US Environmental Protection Agency (EPA) officials reportedly exposed whistleblowers who raised corruption allegations after apparently uncovering proof that senior agency staffers had tampered with risk assessments for chemicals.
In June, four EPA scientists reportedly brought allegations of corruption against the agency’s New Chemicals Division and shared detailed evidence that high-level figures had deleted hazard alerts and altered conclusions in several chemical assessments to make them appear safer.
Minutes after receiving one such complaint on June 28, Michal Freedhoff, assistant administrator of the EPA’s Office of Pollution Prevention and Toxics (OPPT), shared the file with six senior colleagues – at least one of whom was named in the complaint, according to records obtained by The Intercept through Freedom of Information requests.
The four whistleblowers are represented by environmental group Public Employees for Environmental Responsibility (PEER), which also submitted the complaint to the EPA inspector general’s office and sought an audit to identify the altered risk assessments. A copy was also sent to Representative Ro Khanna (D-California), who chairs the House Oversight Committee’s environment subcommittee.
The scientists also called for a review of cases in which they alleged comments in documents had been erased – and urged the agency to conduct an evaluation of the process “that allowed these improper changes to be made and remain uncorrected.” Among the six people Freedhoff forwarded the document to was OPPT deputy director for programs Tala Henry, who is reportedly described in the complaint as being involved in approving several chemicals that were not properly assessed.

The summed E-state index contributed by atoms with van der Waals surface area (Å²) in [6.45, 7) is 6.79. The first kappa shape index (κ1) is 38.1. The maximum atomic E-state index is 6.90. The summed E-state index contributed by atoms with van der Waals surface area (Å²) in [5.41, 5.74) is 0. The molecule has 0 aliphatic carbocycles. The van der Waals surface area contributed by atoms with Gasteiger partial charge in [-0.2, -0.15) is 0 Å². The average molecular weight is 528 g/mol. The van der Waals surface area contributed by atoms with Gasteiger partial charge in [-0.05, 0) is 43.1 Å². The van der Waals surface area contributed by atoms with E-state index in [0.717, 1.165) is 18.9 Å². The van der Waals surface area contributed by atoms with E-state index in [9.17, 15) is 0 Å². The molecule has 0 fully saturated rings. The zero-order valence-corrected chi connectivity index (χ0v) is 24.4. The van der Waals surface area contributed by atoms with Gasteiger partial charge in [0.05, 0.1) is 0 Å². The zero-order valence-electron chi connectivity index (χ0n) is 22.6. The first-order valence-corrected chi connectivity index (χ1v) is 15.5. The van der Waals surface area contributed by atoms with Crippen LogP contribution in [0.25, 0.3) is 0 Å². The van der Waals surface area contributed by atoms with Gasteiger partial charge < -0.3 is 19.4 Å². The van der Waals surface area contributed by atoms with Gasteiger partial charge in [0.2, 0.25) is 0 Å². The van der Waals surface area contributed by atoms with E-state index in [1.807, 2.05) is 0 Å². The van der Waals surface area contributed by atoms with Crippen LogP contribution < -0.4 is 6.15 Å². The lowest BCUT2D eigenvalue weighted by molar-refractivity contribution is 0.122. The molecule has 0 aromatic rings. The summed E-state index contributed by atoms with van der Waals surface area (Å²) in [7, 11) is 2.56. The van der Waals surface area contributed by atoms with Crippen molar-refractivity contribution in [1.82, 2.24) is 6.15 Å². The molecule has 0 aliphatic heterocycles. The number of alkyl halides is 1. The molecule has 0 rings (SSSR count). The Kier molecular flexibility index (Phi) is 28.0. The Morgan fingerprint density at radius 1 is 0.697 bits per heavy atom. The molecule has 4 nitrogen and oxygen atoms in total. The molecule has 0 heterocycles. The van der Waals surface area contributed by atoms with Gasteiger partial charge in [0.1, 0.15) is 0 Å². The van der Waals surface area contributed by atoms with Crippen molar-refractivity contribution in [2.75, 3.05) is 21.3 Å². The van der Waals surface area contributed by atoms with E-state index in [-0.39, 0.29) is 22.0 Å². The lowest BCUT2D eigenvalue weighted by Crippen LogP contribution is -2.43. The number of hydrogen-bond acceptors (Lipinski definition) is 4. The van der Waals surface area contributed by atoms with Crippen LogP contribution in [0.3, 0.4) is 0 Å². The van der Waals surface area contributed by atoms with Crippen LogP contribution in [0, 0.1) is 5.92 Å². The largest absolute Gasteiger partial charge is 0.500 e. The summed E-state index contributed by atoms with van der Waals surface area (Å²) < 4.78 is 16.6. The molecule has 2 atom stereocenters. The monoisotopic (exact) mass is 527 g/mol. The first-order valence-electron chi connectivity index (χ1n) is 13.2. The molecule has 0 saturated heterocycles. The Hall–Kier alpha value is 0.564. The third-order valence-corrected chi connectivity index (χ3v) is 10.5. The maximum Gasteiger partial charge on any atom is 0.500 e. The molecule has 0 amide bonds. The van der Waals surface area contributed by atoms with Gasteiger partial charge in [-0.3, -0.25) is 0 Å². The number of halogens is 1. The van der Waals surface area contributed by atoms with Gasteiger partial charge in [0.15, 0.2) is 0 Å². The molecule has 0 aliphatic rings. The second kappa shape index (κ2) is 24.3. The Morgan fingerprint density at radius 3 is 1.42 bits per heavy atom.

According to The Intercept, the records – which include more than 1,000 pages of internal emails – show that within a day EPA officials had shared the complaint with other employees who had been named in it. Two days later, the named staffers apparently held a Zoom meeting to discuss how to respond – something legal experts told the outlet could compromise the investigation.
“That’s just not the way it’s done. How do we know they weren’t using that meeting to get their stories straight?” Kyla Bennett, PEER’s director of science policy, told The Intercept.
An analogy would be if there’s a murder investigation. You don’t go to all of the people who you think might have done it and give them all the evidence you’ve collected and say, ‘This is what we’re thinking.’
Although PEER and the whistleblowers decided against publicly naming the EPA staff members because “we are not judge and jury,” Bennett had earlier told the outlet that the agency had “released” the whistleblowers’ names – putting them in an “incredibly uncomfortable situation” and giving superiors the “chance to circle the wagons trying to go after them.”
In addition to potential threats of legal action against them by the companies whose chemicals were being assessed, the whistleblowers were reportedly subjected to various forms of harassment – including incidents involving shouting, name-calling, and disparagement of their work in front of colleagues. All four scientists were also reportedly reprimanded for not reviewing new chemicals quickly enough.
In a statement response to The Intercept, which has carried out a months-long investigation into the allegations, the EPA expressed its commitment to “protecting employee rights, including the important right of all employees to be free from retaliation for whistleblowing.”
The agency is apparently conducting a “workplace climate assessment” within the NCD, which has reportedly approved dozens of new chemicals for market release since the first whistleblower complaint was filed.
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